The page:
Whew... that was a close one! And just from a little popcorn kernel!

Needless to say, there is no substitute for getting hands-on training! To enroll in one of Denise's upcoming classes or if you are in search of a class, contact Denise for information or to set one up!

Thanks again to Denise and all those guardians who have already gotten the training needed to help our furry friends.

Check back with me next Thursday for more great first aid information.

In kinship,
Dr. Pia Salk

Comments (7)

  • pet first aid love it...........

  • Thanks again Dr. Pia and Denise. I posted this to Twitter and Facebook.

  • Hello ladies, Kirby here.
    And hello to you too Dr. Pia. I missed last weeks post so I’ll have to go back and look it up. First Aid is something everyone should know something about. Who knows when you may have to save a life. My Daddy says that most first aid used on humans can be used on animals too. I’m really glad that you are showing just how to use some methods on smaller animals but they will work on larger ones too. I don’t know how you would get your arms around a horse, but I’ll bet most horse lovers will find a way to help a choking horse. Did I tell you I love horses? I think I did at one, maybe more, time.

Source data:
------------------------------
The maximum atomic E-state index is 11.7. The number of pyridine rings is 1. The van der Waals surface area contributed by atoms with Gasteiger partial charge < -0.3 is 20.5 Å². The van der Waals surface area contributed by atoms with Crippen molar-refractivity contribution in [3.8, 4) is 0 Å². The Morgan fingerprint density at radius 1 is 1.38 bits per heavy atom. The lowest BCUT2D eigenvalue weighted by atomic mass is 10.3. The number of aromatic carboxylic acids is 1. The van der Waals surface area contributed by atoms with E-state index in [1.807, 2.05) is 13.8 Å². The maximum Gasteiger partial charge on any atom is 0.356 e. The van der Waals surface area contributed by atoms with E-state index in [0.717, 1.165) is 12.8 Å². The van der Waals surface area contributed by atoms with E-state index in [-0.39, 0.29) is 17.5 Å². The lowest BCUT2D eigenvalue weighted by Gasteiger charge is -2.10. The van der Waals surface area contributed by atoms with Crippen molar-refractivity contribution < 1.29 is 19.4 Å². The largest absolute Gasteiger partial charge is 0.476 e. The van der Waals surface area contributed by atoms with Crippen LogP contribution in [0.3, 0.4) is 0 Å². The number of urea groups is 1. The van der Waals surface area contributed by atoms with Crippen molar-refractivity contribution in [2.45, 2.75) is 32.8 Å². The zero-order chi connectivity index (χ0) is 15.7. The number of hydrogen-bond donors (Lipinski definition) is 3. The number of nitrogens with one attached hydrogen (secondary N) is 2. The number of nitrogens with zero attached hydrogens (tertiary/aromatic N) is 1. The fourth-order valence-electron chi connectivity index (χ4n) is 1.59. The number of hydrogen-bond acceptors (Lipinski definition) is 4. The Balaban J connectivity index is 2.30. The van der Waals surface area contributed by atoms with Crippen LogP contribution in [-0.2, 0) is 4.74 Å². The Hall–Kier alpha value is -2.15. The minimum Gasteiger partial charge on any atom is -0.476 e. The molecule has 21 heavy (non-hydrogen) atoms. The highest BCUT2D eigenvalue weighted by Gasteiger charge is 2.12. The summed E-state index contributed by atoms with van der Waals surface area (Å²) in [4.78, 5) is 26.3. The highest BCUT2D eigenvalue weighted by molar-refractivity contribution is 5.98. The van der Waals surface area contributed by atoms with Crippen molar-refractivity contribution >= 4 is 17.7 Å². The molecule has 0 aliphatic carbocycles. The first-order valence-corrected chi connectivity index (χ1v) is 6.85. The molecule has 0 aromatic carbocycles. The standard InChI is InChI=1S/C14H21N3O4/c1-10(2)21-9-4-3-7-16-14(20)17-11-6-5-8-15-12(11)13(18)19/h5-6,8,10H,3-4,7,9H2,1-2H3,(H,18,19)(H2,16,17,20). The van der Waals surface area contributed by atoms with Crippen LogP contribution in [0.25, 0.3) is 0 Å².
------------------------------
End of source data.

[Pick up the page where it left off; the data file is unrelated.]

Catch you later, Kirby.

  • What wonderful advice Dr.Pia...
    I can relate to this story, but I was not so fortunate...Giving one of my Arabian horses his pellets he occasionally would choke, and I would hit his underbelly and he'd coughed it up, but ironically years later the same thing happened, this time I could not get it dislodged, not even the Vet could, until we took him to the Vet hospital, but then he ended being put down for a related incident because of his choking causing...I blame myself and have guilt to this day...I had my dear Ibn since a small foal, he lived with me for 29 years...and I miss him terribly.

  • Hi Dr. Pia and Denise, Thank you so much for another important blog post about Pet First Aid help that all animal lovers need to know to protect their special babies! I have done similar things to save several of my wonderful dogs. Look forward to next week's part 3 information. Have a great day everyone! Jan

  • PETA has released the horrifying findings of an undercover investigation performed at Angel’s Gate in Delhi, New York, a non-profit hospice and rehabilitation center for special needs animals.